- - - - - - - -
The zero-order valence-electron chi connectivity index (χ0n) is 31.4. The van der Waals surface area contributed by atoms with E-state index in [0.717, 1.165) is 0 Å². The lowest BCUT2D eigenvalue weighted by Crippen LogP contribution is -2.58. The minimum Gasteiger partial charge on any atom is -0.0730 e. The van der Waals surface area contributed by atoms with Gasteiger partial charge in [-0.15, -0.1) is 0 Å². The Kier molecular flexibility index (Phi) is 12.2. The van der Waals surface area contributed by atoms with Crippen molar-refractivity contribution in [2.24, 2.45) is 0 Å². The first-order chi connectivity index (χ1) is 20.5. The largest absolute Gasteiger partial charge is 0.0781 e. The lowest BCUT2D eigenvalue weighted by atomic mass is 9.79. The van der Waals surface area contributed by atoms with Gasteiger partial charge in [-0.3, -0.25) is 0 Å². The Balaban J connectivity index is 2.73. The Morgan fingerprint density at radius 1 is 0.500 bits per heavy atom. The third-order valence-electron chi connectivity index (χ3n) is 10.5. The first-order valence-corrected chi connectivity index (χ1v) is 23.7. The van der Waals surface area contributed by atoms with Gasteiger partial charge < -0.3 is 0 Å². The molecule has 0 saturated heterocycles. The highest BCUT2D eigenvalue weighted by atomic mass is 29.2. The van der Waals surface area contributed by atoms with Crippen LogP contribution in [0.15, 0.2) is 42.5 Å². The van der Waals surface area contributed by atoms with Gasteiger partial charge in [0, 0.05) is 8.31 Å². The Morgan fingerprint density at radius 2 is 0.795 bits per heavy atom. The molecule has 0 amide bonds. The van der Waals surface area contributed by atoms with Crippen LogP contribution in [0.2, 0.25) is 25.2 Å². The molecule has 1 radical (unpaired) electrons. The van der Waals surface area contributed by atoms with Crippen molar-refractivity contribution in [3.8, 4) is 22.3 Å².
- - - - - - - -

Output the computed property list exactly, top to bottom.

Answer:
The zero-order valence-electron chi connectivity index (χ0n) is 31.4. The van der Waals surface area contributed by atoms with E-state index in [0.717, 1.165) is 0 Å². The lowest BCUT2D eigenvalue weighted by Crippen LogP contribution is -2.58. The minimum Gasteiger partial charge on any atom is -0.0730 e. The van der Waals surface area contributed by atoms with Gasteiger partial charge in [-0.15, -0.1) is 0 Å². The Kier molecular flexibility index (Phi) is 12.2. The van der Waals surface area contributed by atoms with Crippen molar-refractivity contribution in [2.24, 2.45) is 0 Å². The first-order chi connectivity index (χ1) is 20.5. The largest absolute Gasteiger partial charge is 0.0781 e. The lowest BCUT2D eigenvalue weighted by atomic mass is 9.79. The van der Waals surface area contributed by atoms with Gasteiger partial charge in [-0.3, -0.25) is 0 Å². The Balaban J connectivity index is 2.73. The Morgan fingerprint density at radius 1 is 0.500 bits per heavy atom. The third-order valence-electron chi connectivity index (χ3n) is 10.5. The first-order valence-corrected chi connectivity index (χ1v) is 23.7. The van der Waals surface area contributed by atoms with Gasteiger partial charge < -0.3 is 0 Å². The molecule has 0 saturated heterocycles. The highest BCUT2D eigenvalue weighted by atomic mass is 29.2. The van der Waals surface area contributed by atoms with Crippen LogP contribution in [0.15, 0.2) is 42.5 Å². The van der Waals surface area contributed by atoms with Gasteiger partial charge in [0, 0.05) is 8.31 Å². The Morgan fingerprint density at radius 2 is 0.795 bits per heavy atom. The molecule has 0 amide bonds. The van der Waals surface area contributed by atoms with Crippen LogP contribution in [0.2, 0.25) is 25.2 Å². The molecule has 1 radical (unpaired) electrons. The van der Waals surface area contributed by atoms with Crippen molar-refractivity contribution in [3.8, 4) is 22.3 Å².